With never ending design projects looming over the head throughout the semesters, I was a night person. Come home by 7, draft sheets, have dinner, start designing. And to stay up all night, have coke, listen to crap music and basically have more coke again. Days and nights were blurred, and rarely would I have a schedule that would go on for a week. Either way, I enjoyed that very much. It gave an amateur a feel of what architecture school is all about. Late nights, coffee/coke breaks, missing meals, running without bathing, sleeping or even without money.
While my other friends who were pursuing different fields would be out for drinks, or would go for weekend trips, I would be in my PJs contemplating which material would hold my model the best. I forgot what music had once meant in my life, and friends would adjust their schedules according to mine because, deadlines. I would term that phase of my life, hectic.
More than losing touch with my friends, I was losing touch with my own voice. No value of decision making, no respect for my own design ideas because of the fear of judgment of ‘practicality’, and certainly no love for my mental health and body. I was on a verge of a breakdown. Of course it wasn’t that bad, the kind where you really stop functioning. It was the kind where you start questioning why exactly you do certain things, when it no longer gives you satisfaction.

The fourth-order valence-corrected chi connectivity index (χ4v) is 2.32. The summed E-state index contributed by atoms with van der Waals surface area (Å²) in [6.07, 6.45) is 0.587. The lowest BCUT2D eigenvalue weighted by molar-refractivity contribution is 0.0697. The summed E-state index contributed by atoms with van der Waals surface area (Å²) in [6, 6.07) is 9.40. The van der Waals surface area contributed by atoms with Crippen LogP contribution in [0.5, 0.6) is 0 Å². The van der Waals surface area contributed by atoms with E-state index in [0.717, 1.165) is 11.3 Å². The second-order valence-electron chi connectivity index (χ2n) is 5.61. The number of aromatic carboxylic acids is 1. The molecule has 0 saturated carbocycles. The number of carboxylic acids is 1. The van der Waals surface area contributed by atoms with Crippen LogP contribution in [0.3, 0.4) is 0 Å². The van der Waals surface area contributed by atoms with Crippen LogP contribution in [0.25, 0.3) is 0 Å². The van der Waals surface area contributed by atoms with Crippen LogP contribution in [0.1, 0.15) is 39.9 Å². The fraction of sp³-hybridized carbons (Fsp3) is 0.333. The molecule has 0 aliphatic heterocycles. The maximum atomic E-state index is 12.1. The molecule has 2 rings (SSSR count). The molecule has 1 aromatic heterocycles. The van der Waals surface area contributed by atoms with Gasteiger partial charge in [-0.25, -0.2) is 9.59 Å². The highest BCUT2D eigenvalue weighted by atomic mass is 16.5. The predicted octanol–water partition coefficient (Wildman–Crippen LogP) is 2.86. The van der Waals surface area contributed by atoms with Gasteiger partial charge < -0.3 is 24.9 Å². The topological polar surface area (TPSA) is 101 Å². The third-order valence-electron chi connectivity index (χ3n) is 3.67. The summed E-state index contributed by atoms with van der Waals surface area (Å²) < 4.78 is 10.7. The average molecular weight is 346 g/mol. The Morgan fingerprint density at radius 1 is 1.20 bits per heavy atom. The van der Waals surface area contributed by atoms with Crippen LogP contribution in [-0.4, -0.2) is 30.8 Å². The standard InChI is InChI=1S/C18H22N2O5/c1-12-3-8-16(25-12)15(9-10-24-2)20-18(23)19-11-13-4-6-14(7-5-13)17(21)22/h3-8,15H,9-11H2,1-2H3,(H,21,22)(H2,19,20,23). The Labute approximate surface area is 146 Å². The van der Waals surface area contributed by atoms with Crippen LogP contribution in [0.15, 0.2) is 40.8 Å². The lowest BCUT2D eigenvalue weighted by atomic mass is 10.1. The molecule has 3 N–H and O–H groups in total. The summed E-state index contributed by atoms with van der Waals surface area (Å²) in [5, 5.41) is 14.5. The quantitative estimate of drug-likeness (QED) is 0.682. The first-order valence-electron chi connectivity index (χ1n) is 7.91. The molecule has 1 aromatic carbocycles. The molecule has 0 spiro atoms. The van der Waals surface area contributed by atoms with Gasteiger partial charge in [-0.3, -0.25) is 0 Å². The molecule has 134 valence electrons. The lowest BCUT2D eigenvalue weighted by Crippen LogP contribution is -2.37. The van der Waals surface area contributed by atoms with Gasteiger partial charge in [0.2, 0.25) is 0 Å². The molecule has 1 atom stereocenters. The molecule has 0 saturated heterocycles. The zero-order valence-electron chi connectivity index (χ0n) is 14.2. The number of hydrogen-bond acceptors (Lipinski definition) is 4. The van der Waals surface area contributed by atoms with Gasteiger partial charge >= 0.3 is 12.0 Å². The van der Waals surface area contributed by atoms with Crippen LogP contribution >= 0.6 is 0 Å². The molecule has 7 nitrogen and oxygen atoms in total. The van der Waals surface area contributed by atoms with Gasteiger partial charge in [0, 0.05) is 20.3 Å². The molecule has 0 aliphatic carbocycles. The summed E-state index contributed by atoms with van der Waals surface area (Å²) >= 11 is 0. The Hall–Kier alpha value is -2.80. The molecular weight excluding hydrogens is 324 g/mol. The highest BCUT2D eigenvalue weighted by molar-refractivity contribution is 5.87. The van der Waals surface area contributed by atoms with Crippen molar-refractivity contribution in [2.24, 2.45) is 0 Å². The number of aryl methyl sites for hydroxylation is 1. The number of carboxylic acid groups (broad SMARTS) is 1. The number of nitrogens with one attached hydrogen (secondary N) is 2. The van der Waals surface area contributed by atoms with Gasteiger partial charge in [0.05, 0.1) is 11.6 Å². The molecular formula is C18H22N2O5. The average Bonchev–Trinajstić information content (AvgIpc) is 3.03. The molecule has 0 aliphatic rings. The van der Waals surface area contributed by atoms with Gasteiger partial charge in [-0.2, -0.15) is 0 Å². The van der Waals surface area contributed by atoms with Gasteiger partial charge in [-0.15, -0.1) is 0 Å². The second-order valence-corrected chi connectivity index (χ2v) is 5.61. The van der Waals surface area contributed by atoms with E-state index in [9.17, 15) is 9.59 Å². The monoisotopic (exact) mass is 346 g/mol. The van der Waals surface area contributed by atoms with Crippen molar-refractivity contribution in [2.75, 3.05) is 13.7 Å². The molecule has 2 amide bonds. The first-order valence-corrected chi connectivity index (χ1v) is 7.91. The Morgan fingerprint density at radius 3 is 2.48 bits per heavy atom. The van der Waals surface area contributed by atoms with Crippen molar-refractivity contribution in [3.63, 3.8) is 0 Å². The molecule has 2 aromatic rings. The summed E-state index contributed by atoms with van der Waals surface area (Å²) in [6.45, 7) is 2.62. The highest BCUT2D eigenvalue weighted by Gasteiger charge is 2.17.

I knew had to change. While I knew how important designing was for me, being sleep deprived and eating Lay’s for lunch wasn’t exactly the lifestyle I wanted. So, I took upon the challenge of a drastic change. I knew it wouldn’t be easy so I gave myself a year.
On 31st December, 2015 I wrote a letter, noting what I would have achieved when I would open the same letter in 2016 end. Goals, little lifestyle habits, maybe exercising, achieving balance and patience. I needed all to get back on track.
And so, when I opened my windows at 4.00 am in the morning on 1st January, 2016 and sat down on my yoga mat for my first deep breath towards a happier year, I knew immediately that I connected with a spirit that I had long forgotten.